The frequency of pelvic physiotherapy sessions depends on the individual and their specific condition. Initially, sessions may be more frequent, such as once or twice a week, and then decrease as progress is made. Your physiotherapist will provide guidance on the recommended frequency of sessions based on your needs and treatment plan.
Physiotherapy can bring about some expected side effects, like fatigue, tenderness and even muscle soreness. While these sensations are normal to experience during treatment sessions which involve mobilization and strengthening of the affected area, they may result in a bit more discomfort than usual after each session.
Other potential side effects of physiotherapy may include mild headaches or dizziness if the treatment involves the manipulation of the neck or head. Some people may experience short-term muscle spasms or stiffness after a physiotherapy session. These side effects are usually minor and should be resolved within a few days.
In rare cases, physiotherapy may aggravate pre-existing conditions or cause new injuries. It’s crucial to inform your physiotherapist of any pre-existing conditions or injuries you have before starting physiotherapy treatment.
There are a few things that can weaken pelvic floor muscles in men. Underlying health conditions, poor diet and nutrition, lack exercise, and smoking can all contribute to pelvic floor muscle weakness.
Ideally, you should make an appointment with a physiotherapist as soon as you know there is a problem with your pelvic floor or if you are pregnant. When people have a problem with their pelvic floor muscles, they can experience issues with their pelvic organs (bladder, bowel, and reproductive organs). They often exhibit the following symptoms: incontinence, leaking bladder, prolapse of one or more of the pelvic organs, erectile dysfunction, premature ejaculation, and chronic pelvic discomfort. It is important to discuss this with your physiotherapist so they can help determine the root cause of your symptoms and ensure you receive the most appropriate treatment.
Yes, physiotherapy can be an effective treatment for sports injuries by reducing pain and inflammation, improving range of motion and strength, and facilitating a safe return to sports activities.
The side effects of shockwave therapy are limited. However, shockwave therapy should not be used if there is a circulation or nerve disorder, infection, bone tumor, or a metabolic bone condition. It should also not be used if there are any open wounds or tumors or during pregnancy pregnant.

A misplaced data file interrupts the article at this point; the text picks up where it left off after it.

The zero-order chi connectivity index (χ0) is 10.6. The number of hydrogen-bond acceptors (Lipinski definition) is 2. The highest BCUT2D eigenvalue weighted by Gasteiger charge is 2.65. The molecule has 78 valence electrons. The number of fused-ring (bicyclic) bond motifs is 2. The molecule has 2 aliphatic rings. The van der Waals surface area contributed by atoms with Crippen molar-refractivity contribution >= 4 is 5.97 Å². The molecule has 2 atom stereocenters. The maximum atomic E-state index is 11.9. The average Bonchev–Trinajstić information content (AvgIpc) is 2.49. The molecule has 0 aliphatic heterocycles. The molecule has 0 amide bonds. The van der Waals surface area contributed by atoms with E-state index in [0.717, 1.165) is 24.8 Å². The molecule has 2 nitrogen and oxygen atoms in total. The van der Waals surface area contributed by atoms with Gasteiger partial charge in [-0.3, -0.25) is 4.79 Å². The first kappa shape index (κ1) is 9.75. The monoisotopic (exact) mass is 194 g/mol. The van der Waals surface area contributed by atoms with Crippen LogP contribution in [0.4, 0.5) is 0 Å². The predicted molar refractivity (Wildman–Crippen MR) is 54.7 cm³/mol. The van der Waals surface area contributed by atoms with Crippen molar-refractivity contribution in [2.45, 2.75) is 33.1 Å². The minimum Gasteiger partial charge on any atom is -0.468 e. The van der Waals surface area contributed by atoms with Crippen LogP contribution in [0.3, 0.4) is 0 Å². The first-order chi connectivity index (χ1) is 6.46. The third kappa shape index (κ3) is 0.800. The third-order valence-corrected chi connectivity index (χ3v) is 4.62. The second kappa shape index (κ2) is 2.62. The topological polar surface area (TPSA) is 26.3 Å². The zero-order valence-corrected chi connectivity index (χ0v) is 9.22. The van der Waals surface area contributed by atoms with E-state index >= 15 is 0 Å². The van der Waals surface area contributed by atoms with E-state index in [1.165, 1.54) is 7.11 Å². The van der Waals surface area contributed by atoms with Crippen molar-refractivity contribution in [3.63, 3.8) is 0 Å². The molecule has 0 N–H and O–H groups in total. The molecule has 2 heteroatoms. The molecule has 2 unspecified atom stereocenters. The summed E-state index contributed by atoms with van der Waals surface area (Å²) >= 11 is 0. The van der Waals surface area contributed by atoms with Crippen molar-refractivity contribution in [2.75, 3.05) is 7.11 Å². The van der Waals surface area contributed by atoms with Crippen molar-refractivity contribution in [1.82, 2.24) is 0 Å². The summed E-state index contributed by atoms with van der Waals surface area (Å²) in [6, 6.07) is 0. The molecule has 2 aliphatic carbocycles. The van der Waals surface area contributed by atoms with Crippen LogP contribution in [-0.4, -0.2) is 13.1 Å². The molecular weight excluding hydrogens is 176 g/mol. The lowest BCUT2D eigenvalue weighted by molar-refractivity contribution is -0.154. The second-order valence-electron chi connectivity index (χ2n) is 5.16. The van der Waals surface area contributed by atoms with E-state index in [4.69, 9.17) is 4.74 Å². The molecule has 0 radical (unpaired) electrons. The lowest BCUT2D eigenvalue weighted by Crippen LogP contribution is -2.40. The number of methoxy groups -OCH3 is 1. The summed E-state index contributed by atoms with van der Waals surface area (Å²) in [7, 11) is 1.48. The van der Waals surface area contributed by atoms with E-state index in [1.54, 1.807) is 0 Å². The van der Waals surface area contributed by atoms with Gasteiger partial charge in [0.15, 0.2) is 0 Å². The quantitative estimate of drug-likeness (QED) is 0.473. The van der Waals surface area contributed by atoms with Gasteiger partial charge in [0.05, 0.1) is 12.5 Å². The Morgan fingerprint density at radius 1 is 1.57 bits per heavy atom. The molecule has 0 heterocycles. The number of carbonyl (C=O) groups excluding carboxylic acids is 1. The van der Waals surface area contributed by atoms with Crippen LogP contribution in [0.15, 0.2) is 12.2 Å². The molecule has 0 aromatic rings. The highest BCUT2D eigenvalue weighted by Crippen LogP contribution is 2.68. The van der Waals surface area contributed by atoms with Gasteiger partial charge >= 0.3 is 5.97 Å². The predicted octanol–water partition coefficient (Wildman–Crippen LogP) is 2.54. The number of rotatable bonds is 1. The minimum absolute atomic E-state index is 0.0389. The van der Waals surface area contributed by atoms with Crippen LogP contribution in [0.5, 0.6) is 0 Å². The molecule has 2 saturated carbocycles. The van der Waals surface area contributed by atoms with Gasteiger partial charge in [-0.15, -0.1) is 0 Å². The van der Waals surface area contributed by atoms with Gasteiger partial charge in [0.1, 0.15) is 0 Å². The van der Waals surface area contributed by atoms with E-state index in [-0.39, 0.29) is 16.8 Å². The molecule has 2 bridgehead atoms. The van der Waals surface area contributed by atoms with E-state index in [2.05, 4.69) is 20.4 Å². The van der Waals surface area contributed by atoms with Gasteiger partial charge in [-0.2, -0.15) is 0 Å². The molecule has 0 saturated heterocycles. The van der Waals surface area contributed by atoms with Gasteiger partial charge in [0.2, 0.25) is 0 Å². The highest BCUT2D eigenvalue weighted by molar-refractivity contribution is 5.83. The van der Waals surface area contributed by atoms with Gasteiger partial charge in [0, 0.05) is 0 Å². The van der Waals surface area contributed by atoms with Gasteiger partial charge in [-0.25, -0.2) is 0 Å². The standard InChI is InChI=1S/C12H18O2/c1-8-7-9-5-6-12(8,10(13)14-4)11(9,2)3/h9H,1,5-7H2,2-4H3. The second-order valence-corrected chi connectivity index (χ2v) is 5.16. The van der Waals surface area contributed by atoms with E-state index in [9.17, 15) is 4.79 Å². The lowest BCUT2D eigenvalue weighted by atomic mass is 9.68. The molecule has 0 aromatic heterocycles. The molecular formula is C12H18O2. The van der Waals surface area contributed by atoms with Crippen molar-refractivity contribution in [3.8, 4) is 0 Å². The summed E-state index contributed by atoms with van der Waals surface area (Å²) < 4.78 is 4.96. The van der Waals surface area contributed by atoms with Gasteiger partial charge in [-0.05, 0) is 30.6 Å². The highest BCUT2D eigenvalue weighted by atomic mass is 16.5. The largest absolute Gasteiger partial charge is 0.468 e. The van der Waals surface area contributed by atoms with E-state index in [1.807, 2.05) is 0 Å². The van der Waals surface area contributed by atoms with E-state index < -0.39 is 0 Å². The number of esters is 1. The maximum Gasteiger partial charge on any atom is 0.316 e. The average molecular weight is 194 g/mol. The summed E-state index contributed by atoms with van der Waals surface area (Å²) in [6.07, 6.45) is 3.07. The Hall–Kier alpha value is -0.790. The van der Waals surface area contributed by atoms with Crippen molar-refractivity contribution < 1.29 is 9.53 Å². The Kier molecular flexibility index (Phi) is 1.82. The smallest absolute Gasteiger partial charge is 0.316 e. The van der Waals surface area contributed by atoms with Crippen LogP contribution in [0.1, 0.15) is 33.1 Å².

There are three grades of ankle sprains. Grade 1 ankle sprains are light injuries that usually allow the return to sport in 2-3 weeks. Grade 2 sprains involve greater injury to the ligament and can take up to 4-6 weeks to allow a full return to sport. Grade 3 sprains are more severe and often involve full tearing of the ligament and possible bone fracture.
Most patients do not experience pain during shockwave therapy but may feel some discomfort. Anesthetic is rarely used in shockwave therapy as most patients can tolerate it due to attenuation of shock from the fat pad.
While physiotherapy does not directly boost immunity, engaging in regular physical activity, which can be a part of physiotherapy, can have positive effects on overall health and indirectly support immune system function. Maintaining a healthy lifestyle, including proper nutrition, adequate sleep, and stress management, is essential for maintaining a strong immune system.
An ankle sprain is an injury where the ligaments that support the ankle get overly stretched or torn. Ankle sprains can happen when you twist your ankle, when you land awkwardly after a jump, or when you wear high heels. Symptoms of an ankle sprain include pain, swelling, and difficulty walking.
Pelvic physiotherapy primarily focuses on pelvic-related conditions and may indirectly help with bloating if it is caused by underlying pelvic issues. While pelvic physiotherapy may not directly target bloating, it can address conditions like pelvic floor dysfunction or impaired bowel function, which can contribute to bloating. Consulting with a healthcare professional, such as a pelvic physiotherapist or gastroenterologist, is recommended to determine the underlying cause of bloating and develop an appropriate treatment plan.